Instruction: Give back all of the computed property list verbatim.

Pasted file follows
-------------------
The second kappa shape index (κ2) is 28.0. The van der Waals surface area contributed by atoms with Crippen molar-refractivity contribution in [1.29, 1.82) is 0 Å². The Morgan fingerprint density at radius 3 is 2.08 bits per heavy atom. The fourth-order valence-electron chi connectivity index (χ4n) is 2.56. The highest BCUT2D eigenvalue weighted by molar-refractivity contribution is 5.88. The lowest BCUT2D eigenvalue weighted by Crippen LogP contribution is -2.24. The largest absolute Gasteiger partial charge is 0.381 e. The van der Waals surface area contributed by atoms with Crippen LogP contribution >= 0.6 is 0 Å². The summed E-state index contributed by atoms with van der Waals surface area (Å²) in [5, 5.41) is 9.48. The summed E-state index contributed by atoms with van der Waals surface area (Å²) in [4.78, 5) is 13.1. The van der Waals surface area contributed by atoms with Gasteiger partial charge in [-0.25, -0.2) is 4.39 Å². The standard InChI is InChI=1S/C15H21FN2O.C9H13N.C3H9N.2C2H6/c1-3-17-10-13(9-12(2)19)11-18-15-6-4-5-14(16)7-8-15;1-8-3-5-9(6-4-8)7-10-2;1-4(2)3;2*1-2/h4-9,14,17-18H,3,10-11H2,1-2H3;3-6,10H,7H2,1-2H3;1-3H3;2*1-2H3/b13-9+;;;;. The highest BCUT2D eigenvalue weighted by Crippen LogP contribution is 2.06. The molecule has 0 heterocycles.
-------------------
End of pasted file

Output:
The second kappa shape index (κ2) is 28.0. The van der Waals surface area contributed by atoms with Crippen molar-refractivity contribution in [1.29, 1.82) is 0 Å². The Morgan fingerprint density at radius 3 is 2.08 bits per heavy atom. The fourth-order valence-electron chi connectivity index (χ4n) is 2.56. The highest BCUT2D eigenvalue weighted by molar-refractivity contribution is 5.88. The lowest BCUT2D eigenvalue weighted by Crippen LogP contribution is -2.24. The largest absolute Gasteiger partial charge is 0.381 e. The van der Waals surface area contributed by atoms with Crippen LogP contribution >= 0.6 is 0 Å². The summed E-state index contributed by atoms with van der Waals surface area (Å²) in [5, 5.41) is 9.48. The summed E-state index contributed by atoms with van der Waals surface area (Å²) in [4.78, 5) is 13.1. The van der Waals surface area contributed by atoms with Gasteiger partial charge in [-0.25, -0.2) is 4.39 Å². The standard InChI is InChI=1S/C15H21FN2O.C9H13N.C3H9N.2C2H6/c1-3-17-10-13(9-12(2)19)11-18-15-6-4-5-14(16)7-8-15;1-8-3-5-9(6-4-8)7-10-2;1-4(2)3;2*1-2/h4-9,14,17-18H,3,10-11H2,1-2H3;3-6,10H,7H2,1-2H3;1-3H3;2*1-2H3/b13-9+;;;;. The highest BCUT2D eigenvalue weighted by Crippen LogP contribution is 2.06. The molecule has 0 heterocycles.